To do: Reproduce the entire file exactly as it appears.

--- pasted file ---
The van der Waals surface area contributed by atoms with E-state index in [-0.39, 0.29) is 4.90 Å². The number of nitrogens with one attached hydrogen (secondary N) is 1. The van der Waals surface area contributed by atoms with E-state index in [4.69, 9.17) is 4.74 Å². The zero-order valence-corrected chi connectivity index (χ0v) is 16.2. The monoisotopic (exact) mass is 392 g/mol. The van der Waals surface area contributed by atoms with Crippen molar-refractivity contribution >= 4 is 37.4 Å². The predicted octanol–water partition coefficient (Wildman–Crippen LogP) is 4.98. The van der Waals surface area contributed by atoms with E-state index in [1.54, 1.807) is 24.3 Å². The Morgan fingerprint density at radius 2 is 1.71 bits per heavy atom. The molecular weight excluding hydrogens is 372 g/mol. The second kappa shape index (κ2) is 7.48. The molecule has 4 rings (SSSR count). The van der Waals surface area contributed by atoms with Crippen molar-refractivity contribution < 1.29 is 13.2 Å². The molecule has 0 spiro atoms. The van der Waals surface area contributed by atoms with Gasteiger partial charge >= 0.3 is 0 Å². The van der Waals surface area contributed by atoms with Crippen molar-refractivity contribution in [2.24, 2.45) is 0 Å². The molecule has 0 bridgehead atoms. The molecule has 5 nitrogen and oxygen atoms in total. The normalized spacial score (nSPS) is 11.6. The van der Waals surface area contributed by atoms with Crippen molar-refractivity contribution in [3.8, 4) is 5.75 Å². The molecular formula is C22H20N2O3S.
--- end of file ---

The van der Waals surface area contributed by atoms with E-state index in [-0.39, 0.29) is 4.90 Å². The number of nitrogens with one attached hydrogen (secondary N) is 1. The van der Waals surface area contributed by atoms with E-state index in [4.69, 9.17) is 4.74 Å². The zero-order valence-corrected chi connectivity index (χ0v) is 16.2. The monoisotopic (exact) mass is 392 g/mol. The van der Waals surface area contributed by atoms with Crippen molar-refractivity contribution >= 4 is 37.4 Å². The predicted octanol–water partition coefficient (Wildman–Crippen LogP) is 4.98. The van der Waals surface area contributed by atoms with E-state index in [1.54, 1.807) is 24.3 Å². The Morgan fingerprint density at radius 2 is 1.71 bits per heavy atom. The molecular weight excluding hydrogens is 372 g/mol. The second kappa shape index (κ2) is 7.48. The molecule has 4 rings (SSSR count). The van der Waals surface area contributed by atoms with Crippen molar-refractivity contribution < 1.29 is 13.2 Å². The molecule has 0 spiro atoms. The van der Waals surface area contributed by atoms with Gasteiger partial charge >= 0.3 is 0 Å². The van der Waals surface area contributed by atoms with Crippen molar-refractivity contribution in [2.24, 2.45) is 0 Å². The molecule has 0 bridgehead atoms. The molecule has 5 nitrogen and oxygen atoms in total. The normalized spacial score (nSPS) is 11.6. The van der Waals surface area contributed by atoms with Crippen molar-refractivity contribution in [3.8, 4) is 5.75 Å². The molecular formula is C22H20N2O3S.